If you’ve run into financial troubles, you may be worried about how you can pay for veterinary care for your pet. You don’t want to sacrifice your pet’s health if he becomes ill or injured. So what can you do? If you need help with vet bills, we’ve got some tips for you.
We suggest looking into resources in your area if your pet is ill or hurt and you can’t afford to treat him as you may have in the past.
Below is a list of some national organizations and charities for help with vet bills. But be sure to check for local resources on the internet, through your vet, and local colleges and universities. You may be surprised to find just how many people are willing to help care for your pet in your time of need.
- Resources For Veterinary Financial Assistance
- Help Support Pet Financial Assistance Programs
- How Pet Insurance Can Help You
- Other Options For Help With Paying Vet Bills
- Tips To Save Money On Pet Costs
If you need emergency vet care and have no money to pay for it, here are several organizations that help pay vet bills. Some also offer non-emergency vet bill assistance.
- Banfield Foundation Programs can assist struggling pet owners whose pets face life-threatening, emergency veterinary situations, but they also offer preventive care plans for pets whose owners are of limited means and/or income.
- The Humane Society of the United States has a list of links to organizations that can provide pet assistance in your state. In addition to emergency needs, there may also be opportunities for financial assistance with population control measures that include spaying and neutering and other resources.
- The Magic Bullet Fund is for dog owners seeking help with the treatment cost for dogs who have cancer.
- Onyx and Breezy accepts grant applications for financial assistance with your pet’s welfare needs.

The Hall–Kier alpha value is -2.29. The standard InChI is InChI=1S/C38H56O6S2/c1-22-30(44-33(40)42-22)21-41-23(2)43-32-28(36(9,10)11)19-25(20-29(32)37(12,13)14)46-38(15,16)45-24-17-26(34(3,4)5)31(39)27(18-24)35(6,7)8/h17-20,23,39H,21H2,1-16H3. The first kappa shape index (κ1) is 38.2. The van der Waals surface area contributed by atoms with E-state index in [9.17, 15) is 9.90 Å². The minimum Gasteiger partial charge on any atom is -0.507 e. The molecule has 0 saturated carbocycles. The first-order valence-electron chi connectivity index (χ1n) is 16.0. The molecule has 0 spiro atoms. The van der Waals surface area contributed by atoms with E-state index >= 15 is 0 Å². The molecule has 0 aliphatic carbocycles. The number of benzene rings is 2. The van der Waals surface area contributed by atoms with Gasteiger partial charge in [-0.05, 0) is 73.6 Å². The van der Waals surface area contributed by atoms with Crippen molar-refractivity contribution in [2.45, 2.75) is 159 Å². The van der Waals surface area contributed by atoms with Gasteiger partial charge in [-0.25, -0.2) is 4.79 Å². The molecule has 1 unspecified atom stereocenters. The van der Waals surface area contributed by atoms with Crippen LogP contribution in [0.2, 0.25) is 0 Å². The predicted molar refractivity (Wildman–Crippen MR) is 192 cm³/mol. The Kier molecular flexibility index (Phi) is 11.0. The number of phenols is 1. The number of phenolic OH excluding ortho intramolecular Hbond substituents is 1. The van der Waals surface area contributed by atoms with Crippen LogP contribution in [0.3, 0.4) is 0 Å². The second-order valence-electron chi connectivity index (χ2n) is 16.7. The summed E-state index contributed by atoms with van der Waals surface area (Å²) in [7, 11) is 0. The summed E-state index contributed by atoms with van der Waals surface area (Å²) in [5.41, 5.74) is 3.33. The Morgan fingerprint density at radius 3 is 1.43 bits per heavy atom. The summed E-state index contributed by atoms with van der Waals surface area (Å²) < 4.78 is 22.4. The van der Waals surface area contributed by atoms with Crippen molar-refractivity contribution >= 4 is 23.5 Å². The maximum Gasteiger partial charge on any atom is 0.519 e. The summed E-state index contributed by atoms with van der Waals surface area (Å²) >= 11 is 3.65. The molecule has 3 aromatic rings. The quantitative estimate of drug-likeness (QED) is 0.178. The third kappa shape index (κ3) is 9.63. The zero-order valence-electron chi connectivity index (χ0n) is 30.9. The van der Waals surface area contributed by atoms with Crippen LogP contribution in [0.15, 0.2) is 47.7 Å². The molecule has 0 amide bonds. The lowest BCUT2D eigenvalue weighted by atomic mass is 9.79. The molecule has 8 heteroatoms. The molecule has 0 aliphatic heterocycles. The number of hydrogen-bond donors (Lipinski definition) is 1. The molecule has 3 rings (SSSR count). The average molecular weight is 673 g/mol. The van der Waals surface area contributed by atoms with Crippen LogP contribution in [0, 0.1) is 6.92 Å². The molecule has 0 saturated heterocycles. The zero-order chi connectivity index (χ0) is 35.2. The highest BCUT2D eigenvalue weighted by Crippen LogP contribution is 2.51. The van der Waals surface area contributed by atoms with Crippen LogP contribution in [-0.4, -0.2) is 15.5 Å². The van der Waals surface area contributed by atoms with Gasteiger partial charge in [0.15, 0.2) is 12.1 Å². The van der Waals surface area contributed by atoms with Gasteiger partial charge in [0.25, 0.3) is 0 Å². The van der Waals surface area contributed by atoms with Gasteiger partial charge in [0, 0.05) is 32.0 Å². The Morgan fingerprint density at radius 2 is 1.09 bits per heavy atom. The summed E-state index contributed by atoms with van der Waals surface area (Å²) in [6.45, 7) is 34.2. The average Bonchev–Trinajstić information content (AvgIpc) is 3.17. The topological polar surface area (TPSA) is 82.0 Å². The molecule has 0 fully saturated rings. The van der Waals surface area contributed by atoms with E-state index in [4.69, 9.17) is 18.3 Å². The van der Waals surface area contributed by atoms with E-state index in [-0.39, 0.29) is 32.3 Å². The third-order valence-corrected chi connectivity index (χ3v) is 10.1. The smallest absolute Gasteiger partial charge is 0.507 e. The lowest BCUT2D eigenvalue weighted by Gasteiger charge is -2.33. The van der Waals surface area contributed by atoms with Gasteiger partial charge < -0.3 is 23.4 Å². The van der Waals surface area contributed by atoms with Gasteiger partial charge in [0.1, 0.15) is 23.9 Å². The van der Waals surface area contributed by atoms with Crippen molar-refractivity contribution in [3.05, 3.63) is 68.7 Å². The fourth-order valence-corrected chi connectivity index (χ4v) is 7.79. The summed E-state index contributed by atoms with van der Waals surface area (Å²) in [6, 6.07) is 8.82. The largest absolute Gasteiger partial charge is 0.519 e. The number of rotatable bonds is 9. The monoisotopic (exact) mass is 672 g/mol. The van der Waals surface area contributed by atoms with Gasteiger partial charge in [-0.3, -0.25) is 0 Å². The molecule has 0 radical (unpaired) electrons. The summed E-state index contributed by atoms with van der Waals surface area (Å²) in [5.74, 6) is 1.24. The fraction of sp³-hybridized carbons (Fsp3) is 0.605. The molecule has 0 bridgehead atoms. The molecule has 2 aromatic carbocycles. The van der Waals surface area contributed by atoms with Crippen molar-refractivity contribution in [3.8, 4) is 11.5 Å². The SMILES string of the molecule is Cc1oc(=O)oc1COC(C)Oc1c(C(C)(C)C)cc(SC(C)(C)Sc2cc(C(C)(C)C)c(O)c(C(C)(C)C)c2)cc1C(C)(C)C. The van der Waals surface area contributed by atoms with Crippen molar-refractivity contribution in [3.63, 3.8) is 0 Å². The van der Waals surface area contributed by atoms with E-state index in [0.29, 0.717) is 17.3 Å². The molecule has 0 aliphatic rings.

- Red Rover assists with financial assistance grants for help with emergency vet bills so pet owners and rescuers can better care for animals who require immediate, emergency veterinary care.
- The Pet Fund uses the largest percentage of donations possible for animal veterinary care above their operating costs, which are minimal and funded through restricted grants.
- Waggle is a pet-dedicated crowdfunding solution that can help you pay for vet bills when you can’t. This site channels funds directly to verified veterinarians for a pet’s care.
If you want to support these organizations to help improve the health of pets in need across the U.S., please donate today. They can use all the financial support they can get to provide care where it’s most needed to keep our pet dogs and cats healthy.
Pet insurance is an excellent way to plan for unforeseeable accidents and illnesses by paying a monthly premium to ensure that you’re covered against the unexpected vet bills that may follow when emergencies arise. To learn all about how pet insurance works, be sure to read our article, is pet insurance worth it?
In addition to the above resources and local organizations that offer financial assistance with vet bills, here are some tips to help with veterinary bills if you’re struggling financially.